A mere five months into 2018 and we have experienced over 50 murders across the capital, amid fears crime levels could rise to the highest point in a decade. Much of this violence has involved young people and a myriad of reasons have been suggested for this climate of volatility – from a rise in gang culture, lack of opportunity within disadvantaged or isolated communities, to the impact of policing cuts and changes in policing tactics. What is immediately clear is that such spikes in serious crime are complex, multi-layered issues that require a joined-up effort across a multitude of sectors.
Last year’s ukactive National Summit introduced the concept of physical activity as ‘society’s golden thread’ – an invaluable tool in the fight against troubling national challenges; from an ageing society to community integration, combatting childhood obesity to facilitating reductions in crime and anti-social behaviour. Physical activity has long offered stories of redemption – take Iron Man champion John McAvoy, who at age 20 found himself facing life imprisonment in Belmarsh Prison but transformed his life by placing his energy into fitness. However, it’s not just a second chance physical activity can offer – its potential in preventing vulnerable children and young adults from entering the criminal justice system must not be overlooked.
If we look at the young people who most often find themselves interacting with the justice system, it is clear that the environment around them has a major impact. Around a half of young people in custody have been in local authority care at some point in their lives and a fifth are still subject to care orders. Many have a history of abuse or bereavement and those leaving custody often have inadequate accommodation and are not supported in getting back into education or training. Lack of educational or employment opportunities, combined with a lack of positive stimulus (seven out of ten parents and their teenagers say that anti-social and criminal behaviour is linked directly to boredom) can create a dangerous cocktail where young people are being robbed of the support and opportunity needed to lead fruitful, happy and productive lives.
So how can physical activity play a role here? The Department for Culture, Media and Sport (DCMS) found that underachieving young people participating in extra-curricular activities linked to sport could increase their numeracy skills by an average of 29 per cent above those who did not participate in sport. Effective programmes that encourage participation in physical activities also have the potential to dampen anti-social behaviour, for instance the Premier League’s ‘Kicks’ programme which aims to reduce crime and anti-social behaviour in crime hotspots through sport and development sessions. Kicks has seen a reduction of up to 60 per cent in anti-social behaviour in areas it operates in.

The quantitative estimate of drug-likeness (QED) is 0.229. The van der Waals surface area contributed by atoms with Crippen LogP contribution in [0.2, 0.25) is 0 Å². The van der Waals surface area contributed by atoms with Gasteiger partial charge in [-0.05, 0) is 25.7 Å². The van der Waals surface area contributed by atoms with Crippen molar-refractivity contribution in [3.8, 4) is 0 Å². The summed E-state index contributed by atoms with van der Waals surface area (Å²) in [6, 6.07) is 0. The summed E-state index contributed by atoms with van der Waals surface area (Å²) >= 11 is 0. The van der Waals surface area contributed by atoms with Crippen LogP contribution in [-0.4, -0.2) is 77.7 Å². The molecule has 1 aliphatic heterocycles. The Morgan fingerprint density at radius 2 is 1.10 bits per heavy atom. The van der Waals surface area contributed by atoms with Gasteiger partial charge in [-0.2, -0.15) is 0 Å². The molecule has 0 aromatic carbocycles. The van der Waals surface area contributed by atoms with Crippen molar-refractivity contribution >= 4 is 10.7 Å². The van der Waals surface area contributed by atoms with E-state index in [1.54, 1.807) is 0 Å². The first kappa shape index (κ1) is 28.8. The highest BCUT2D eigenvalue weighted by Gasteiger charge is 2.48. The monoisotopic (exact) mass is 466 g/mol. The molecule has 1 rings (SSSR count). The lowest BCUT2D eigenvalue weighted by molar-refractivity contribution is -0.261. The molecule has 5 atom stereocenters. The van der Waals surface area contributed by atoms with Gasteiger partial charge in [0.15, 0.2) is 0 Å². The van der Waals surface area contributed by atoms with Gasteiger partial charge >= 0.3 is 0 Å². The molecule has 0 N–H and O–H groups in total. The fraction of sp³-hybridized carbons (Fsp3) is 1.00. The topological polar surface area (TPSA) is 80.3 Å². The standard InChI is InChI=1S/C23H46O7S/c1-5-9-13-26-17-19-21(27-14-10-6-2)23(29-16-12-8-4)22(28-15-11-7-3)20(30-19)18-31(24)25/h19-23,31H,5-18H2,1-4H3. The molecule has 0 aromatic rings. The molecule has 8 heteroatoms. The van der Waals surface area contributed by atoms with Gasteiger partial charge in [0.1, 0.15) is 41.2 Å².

Physical activity is clearly important in building a cohesive community – indeed, research from the ukactive Research Institute in partnership with the DataHub found that community leisure in the UK contributes £3.3bn in social value. This figure takes into account improved health, reduced crime, increased educational attainment and improved life satisfaction (subjective wellbeing), with activities like football having a significant social impact on education and crime reduction.
Now is not the time for lazy and simplistic clichés placing the blame for increased violence squarely on the music young people listen to or the media they consume. It is time for committed cross-sector collaboration to help to tackle this major national challenge. ukactive and its members will continue to work closely with the Ministry of Justice to explore how the physical activity sector can help to prevent vulnerable (at risk) children and young adults from entering the criminal justice system, as well as supporting those already in system and those trying to change their lives upon release. It’s up to us to keep highlighting the important role we do play.
Public Affairs and Policy Manager